History

Seven Falls is privately owned, but dedicated to preserving and protecting the natural landscape of one of Colorado’s finest gems. We invite you to join us in promoting this cause and in celebrating our rich history of Seven Falls.

Portrait of James Hull

James Hull

Early History of Seven Falls

On December 5, 1872, Nathaniel Colby homesteaded the 160 acres that included the present-day Seven Falls and South Cheyenne Canyon. Apparently Colby did not anticipate the potential value of his purchase, for nine months later he sold the patent to the Colorado Springs Land company for $1000.

Later owners realized little profit from the land until 1882 when James Hull purchased the property for $1300. Mr. Hull was a naturalist who was disturbed to note the scenic beauty of the canyon was being threatened by the felling of trees for their lumber value. Hull had already purchased 160 acres west of Seven Falls for $500 and later secured an additional 80 acres by preemption in 1885. With 400 acres including the heart of the canyon Hull became one of Colorado’s earliest environmental protectors and the first owner to fully appreciate the true value of this scenic masterpiece.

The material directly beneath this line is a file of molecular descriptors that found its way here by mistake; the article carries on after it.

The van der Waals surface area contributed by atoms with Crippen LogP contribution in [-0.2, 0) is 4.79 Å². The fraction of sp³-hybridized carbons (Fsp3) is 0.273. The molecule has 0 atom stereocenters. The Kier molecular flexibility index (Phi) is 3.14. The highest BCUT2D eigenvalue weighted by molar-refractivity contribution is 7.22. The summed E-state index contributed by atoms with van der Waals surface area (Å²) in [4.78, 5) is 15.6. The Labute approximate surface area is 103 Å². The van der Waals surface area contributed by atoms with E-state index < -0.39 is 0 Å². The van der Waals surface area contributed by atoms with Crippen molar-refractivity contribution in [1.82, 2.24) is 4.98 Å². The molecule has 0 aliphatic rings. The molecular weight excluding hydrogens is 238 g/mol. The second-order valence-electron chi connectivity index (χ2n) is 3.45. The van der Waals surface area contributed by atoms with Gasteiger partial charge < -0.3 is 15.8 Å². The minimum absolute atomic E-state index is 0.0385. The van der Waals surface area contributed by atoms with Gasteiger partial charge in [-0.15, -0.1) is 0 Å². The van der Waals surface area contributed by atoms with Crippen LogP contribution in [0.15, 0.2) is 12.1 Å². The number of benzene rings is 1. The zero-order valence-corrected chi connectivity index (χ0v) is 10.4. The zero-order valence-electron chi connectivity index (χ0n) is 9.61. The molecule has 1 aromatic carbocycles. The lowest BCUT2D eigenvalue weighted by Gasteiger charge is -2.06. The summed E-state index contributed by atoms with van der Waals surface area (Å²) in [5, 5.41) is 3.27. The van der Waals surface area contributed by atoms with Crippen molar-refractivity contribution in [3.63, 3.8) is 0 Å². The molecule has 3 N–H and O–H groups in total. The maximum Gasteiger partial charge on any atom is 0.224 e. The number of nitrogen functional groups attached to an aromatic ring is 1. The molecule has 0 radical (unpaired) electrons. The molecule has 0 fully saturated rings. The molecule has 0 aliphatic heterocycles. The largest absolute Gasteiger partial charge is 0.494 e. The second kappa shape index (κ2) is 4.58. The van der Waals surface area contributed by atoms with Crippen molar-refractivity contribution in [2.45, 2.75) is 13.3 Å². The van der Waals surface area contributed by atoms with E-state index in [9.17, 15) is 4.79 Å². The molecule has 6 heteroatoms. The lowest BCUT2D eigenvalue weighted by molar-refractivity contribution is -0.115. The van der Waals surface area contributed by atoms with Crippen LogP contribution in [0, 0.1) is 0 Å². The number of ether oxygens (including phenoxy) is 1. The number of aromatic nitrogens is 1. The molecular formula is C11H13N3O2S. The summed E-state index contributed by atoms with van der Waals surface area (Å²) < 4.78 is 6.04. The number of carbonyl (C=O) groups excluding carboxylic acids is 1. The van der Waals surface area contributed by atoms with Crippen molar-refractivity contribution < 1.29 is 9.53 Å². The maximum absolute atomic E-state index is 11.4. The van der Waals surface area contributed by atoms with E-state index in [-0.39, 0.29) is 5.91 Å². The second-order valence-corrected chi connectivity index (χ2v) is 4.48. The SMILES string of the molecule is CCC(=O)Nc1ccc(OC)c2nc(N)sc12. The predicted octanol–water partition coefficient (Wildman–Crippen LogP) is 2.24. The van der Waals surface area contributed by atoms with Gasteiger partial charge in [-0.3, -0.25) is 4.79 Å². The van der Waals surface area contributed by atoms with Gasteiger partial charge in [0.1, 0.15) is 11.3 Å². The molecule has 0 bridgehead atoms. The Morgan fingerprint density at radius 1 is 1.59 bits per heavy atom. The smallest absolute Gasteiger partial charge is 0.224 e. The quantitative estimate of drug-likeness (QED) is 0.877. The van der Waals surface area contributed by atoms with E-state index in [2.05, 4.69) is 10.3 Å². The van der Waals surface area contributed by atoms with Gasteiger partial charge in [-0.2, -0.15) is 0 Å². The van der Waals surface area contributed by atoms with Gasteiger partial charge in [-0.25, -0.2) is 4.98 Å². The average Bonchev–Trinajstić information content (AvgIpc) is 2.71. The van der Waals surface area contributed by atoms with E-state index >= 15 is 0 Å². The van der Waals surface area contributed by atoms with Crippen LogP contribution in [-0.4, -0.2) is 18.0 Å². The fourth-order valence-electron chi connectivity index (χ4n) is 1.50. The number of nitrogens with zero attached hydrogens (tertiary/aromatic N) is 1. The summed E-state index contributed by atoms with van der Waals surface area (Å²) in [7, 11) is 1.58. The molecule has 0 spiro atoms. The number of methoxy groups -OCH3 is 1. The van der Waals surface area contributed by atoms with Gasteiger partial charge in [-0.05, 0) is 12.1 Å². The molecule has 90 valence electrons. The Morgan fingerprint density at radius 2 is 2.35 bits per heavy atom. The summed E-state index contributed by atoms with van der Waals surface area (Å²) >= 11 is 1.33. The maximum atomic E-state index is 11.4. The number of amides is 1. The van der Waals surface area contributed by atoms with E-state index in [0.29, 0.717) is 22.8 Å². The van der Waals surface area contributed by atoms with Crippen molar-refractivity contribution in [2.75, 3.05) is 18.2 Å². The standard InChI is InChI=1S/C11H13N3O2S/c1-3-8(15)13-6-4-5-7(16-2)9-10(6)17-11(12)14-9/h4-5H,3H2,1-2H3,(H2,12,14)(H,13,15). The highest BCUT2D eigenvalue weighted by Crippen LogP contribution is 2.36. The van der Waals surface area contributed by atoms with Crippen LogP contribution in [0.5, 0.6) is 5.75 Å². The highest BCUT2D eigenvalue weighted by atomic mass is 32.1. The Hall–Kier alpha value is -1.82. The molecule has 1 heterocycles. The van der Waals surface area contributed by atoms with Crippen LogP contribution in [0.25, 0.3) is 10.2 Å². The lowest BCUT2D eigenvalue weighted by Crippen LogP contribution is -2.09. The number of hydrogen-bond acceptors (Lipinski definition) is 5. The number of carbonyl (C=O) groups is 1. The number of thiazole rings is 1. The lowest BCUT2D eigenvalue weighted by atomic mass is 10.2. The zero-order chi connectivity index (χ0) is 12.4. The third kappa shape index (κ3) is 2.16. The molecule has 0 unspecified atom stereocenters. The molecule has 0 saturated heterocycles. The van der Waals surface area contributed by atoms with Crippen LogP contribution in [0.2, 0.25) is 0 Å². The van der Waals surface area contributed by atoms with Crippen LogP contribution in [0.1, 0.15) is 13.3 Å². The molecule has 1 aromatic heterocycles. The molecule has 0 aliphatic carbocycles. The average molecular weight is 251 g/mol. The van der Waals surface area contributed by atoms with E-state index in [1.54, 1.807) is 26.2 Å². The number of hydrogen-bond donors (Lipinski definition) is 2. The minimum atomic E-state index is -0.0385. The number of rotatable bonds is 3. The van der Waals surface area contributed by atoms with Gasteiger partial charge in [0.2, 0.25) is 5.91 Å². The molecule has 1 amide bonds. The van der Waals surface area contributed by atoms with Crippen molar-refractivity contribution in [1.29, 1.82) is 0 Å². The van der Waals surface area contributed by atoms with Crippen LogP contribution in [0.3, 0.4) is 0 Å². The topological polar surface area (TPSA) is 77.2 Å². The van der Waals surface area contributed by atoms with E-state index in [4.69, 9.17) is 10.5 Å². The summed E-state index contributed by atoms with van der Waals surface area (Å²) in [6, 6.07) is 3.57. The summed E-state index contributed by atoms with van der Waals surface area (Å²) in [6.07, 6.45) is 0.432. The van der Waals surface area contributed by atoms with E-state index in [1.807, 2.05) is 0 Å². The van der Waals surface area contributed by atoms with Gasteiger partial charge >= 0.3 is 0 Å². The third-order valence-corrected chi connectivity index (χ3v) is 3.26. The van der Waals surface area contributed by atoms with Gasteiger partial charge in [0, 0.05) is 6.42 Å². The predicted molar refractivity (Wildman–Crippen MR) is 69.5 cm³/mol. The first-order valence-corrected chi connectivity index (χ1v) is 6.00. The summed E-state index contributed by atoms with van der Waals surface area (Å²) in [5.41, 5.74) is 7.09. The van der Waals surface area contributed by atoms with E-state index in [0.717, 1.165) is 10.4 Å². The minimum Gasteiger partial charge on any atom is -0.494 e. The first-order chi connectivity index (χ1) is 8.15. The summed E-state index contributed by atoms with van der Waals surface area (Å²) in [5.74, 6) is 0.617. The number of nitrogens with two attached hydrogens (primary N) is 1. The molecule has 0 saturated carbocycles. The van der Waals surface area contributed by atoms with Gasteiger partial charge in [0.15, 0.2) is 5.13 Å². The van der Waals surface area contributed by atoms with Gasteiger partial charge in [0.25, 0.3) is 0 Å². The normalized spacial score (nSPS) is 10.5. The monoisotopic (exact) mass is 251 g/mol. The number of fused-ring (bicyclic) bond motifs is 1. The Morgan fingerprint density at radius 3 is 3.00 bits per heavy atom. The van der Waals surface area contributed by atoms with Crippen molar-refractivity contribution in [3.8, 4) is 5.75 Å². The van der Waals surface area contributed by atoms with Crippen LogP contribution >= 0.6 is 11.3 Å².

Hull was also a businessman, and he understood the value of the “ranch” as it was then called. He advertised the property as a scenic resort and began to improve it by constructing a road through the canyon to the Seven Falls and building a stairway along the side of the Falls. He installed a toll gate at the foot of the canyon and proceeded to do business. Access to the Falls in those days was largely by carriages, burros and saddle horses furnished by a local entrepreneur named Hunter who paid James Hull and his sons $500 for the privilege of taking passengers to the Falls for 25 cents each. Business flourished and Seven Falls became a prominent tourist attraction.

In 1900 after Hull’s sons took over the property the county assessor valued the property at $80,000 while the local newspaper, The Gazette, suggested the value at over $200,000. In 1905 the property now containing 1400 acres was purchased by C.D. Weimer for $250,000.

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